In this scenario, your veteran workers can train new tradespeople and offer insight that only on-the-job experience can provide. Interview employees whose age is within a five- to 10-year window of potential retirement and engage them in the process. Let this serve as a pre-offboarding interview, giving them the chance to highlight risks they see. This can reveal gaps in your current staffing plan and identify new opportunities to explore.

Build succession plans for every role, from top to bottom. Use these plans as a guide for cross-training, which should be a normal part of your business continuity efforts. Identify potential leaders through assessments, coaching opportunities, and mentorships. Partner soon-to-retire team members with their upcoming replacements so they can pass the baton without losing a step. 

3. Upgrade HR Policies in Anticipation of Retirements

Now that you’ve documented processes and established transition plans, it’s time to upgrade human resources policies. Many employers offer at-will employment, meaning that, on paper, there’s little difference between retiring and quitting. However, companies can do better than just sending employees off with a cake-and-punch retirement party. 

Enhance your planning capabilities by developing an offboarding process with policies that establish consistent rules. The cost of backfilling a role after an employee exits is high, and replacing a veteran employee can be even more painful. Invest in smoothing your rehiring efforts by incentivizing employees to provide advance notice of their intention to retire.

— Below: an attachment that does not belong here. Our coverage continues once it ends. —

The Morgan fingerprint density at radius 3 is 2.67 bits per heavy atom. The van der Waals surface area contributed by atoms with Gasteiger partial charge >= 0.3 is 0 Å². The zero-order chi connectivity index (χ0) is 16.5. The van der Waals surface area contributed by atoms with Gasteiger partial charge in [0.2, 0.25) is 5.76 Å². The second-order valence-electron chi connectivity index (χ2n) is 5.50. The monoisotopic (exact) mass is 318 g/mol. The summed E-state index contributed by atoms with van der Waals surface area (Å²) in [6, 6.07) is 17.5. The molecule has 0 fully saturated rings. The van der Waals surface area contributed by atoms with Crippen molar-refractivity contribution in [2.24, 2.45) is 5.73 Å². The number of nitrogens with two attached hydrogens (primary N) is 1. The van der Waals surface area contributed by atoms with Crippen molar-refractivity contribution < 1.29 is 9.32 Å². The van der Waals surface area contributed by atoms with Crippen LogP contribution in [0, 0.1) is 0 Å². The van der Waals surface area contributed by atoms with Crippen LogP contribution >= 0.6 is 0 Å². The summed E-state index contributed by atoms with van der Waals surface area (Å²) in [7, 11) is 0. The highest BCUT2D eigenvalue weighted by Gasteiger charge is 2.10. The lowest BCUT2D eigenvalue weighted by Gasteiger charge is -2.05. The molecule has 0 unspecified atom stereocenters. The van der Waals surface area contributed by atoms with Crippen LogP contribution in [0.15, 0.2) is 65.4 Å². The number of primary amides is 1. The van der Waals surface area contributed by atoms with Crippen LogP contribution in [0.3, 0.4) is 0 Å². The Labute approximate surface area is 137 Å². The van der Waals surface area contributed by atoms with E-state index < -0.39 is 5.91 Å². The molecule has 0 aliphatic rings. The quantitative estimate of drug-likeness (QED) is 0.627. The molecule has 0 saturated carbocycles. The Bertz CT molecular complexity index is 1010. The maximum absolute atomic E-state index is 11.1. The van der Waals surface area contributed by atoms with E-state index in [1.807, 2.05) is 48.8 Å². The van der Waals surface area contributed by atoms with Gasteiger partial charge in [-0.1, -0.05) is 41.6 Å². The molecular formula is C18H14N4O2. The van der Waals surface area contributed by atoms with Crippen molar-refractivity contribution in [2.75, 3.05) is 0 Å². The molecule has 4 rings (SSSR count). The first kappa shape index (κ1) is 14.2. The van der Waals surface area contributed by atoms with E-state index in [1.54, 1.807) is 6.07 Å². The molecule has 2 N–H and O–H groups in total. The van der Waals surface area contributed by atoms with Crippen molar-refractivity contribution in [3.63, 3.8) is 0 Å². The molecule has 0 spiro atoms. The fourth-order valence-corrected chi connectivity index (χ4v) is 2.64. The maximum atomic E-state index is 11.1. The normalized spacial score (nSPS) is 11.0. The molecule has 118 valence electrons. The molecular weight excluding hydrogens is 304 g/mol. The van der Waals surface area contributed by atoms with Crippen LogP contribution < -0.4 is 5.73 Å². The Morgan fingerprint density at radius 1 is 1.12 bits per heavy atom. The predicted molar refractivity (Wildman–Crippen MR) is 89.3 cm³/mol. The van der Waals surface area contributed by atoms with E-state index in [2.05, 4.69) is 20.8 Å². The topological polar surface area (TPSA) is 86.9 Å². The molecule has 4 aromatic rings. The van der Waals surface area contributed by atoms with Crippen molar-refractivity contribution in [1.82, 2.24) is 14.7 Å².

Work with your HR team to hash out the details, but get creative and consider what would be an attractive incentive. Offer a cash bonus at retirement for early notification and participation in cross-training. The length of notice may be months or years ahead, depending on your industry, employee role, and rehiring process. A highly specialized scientist will likely be more challenging to replace than a customer service representative, so craft timelines that fit.

Discussing retirement is often discouraged at work, with employees believing that doing so puts them at risk of early dismissal. Collaborate with your culture team to make upcoming retirements the celebrations they should be. Assess employee sentiment surrounding retirement pre-planning and work to improve it over time. Doing so will bolster confidence, improve engagement, and protect your company as the retirement horizon approaches.

Rolling With the Retirement Wave

Researching, planning, and implementing policies surrounding retirement can help your organization manage change and reduce risk. And when it comes to managing talent loss, these strategies should receive top billing during leadership discussions. 

At the core of an organization are its people, so prioritize developing employee life cycles from onboarding to retirement. When you do, you’ll strengthen your company’s knowledge base, fill the leadership pipeline, and be prepared for the retirement wave.

Author Profile

Lee Clarke
Lee Clarke
Business And Features Writer